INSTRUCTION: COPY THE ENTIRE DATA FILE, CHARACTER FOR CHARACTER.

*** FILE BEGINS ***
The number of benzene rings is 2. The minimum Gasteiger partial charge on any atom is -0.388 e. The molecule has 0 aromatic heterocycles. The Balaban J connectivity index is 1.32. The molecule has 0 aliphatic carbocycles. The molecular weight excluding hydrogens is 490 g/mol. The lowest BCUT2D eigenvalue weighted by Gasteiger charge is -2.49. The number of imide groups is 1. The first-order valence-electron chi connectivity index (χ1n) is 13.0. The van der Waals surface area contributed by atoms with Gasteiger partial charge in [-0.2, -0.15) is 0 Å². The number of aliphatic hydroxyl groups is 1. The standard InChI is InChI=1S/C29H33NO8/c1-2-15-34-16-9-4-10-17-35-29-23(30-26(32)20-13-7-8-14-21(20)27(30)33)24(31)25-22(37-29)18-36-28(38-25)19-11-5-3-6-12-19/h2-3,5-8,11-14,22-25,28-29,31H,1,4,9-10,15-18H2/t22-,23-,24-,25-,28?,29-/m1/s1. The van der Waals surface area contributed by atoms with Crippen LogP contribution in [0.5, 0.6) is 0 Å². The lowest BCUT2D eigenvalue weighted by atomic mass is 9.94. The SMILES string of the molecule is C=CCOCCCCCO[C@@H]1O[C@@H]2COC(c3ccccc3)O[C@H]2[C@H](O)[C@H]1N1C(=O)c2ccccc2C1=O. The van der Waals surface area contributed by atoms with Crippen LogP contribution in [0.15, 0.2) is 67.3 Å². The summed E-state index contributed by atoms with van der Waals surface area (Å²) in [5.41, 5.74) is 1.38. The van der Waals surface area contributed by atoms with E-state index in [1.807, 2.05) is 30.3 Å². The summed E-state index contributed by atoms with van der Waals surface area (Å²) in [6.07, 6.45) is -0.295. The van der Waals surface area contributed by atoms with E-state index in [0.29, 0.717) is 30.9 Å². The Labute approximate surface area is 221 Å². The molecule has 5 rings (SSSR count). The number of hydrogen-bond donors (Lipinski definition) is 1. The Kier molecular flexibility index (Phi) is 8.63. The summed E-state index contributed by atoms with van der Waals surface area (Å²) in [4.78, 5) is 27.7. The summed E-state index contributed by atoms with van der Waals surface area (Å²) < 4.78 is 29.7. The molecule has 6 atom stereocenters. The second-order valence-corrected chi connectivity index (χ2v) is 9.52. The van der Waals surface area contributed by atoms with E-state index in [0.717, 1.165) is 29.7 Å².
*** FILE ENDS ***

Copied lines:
The number of benzene rings is 2. The minimum Gasteiger partial charge on any atom is -0.388 e. The molecule has 0 aromatic heterocycles. The Balaban J connectivity index is 1.32. The molecule has 0 aliphatic carbocycles. The molecular weight excluding hydrogens is 490 g/mol. The lowest BCUT2D eigenvalue weighted by Gasteiger charge is -2.49. The number of imide groups is 1. The first-order valence-electron chi connectivity index (χ1n) is 13.0. The van der Waals surface area contributed by atoms with Gasteiger partial charge in [-0.2, -0.15) is 0 Å². The number of aliphatic hydroxyl groups is 1. The standard InChI is InChI=1S/C29H33NO8/c1-2-15-34-16-9-4-10-17-35-29-23(30-26(32)20-13-7-8-14-21(20)27(30)33)24(31)25-22(37-29)18-36-28(38-25)19-11-5-3-6-12-19/h2-3,5-8,11-14,22-25,28-29,31H,1,4,9-10,15-18H2/t22-,23-,24-,25-,28?,29-/m1/s1. The van der Waals surface area contributed by atoms with Crippen LogP contribution in [0.5, 0.6) is 0 Å². The lowest BCUT2D eigenvalue weighted by atomic mass is 9.94. The SMILES string of the molecule is C=CCOCCCCCO[C@@H]1O[C@@H]2COC(c3ccccc3)O[C@H]2[C@H](O)[C@H]1N1C(=O)c2ccccc2C1=O. The van der Waals surface area contributed by atoms with Crippen LogP contribution in [0.15, 0.2) is 67.3 Å². The summed E-state index contributed by atoms with van der Waals surface area (Å²) in [5.41, 5.74) is 1.38. The van der Waals surface area contributed by atoms with E-state index in [1.807, 2.05) is 30.3 Å². The summed E-state index contributed by atoms with van der Waals surface area (Å²) in [6.07, 6.45) is -0.295. The van der Waals surface area contributed by atoms with E-state index in [0.29, 0.717) is 30.9 Å². The Labute approximate surface area is 221 Å². The molecule has 5 rings (SSSR count). The number of hydrogen-bond donors (Lipinski definition) is 1. The Kier molecular flexibility index (Phi) is 8.63. The summed E-state index contributed by atoms with van der Waals surface area (Å²) in [4.78, 5) is 27.7. The summed E-state index contributed by atoms with van der Waals surface area (Å²) < 4.78 is 29.7. The molecule has 6 atom stereocenters. The second-order valence-corrected chi connectivity index (χ2v) is 9.52. The van der Waals surface area contributed by atoms with E-state index in [0.717, 1.165) is 29.7 Å².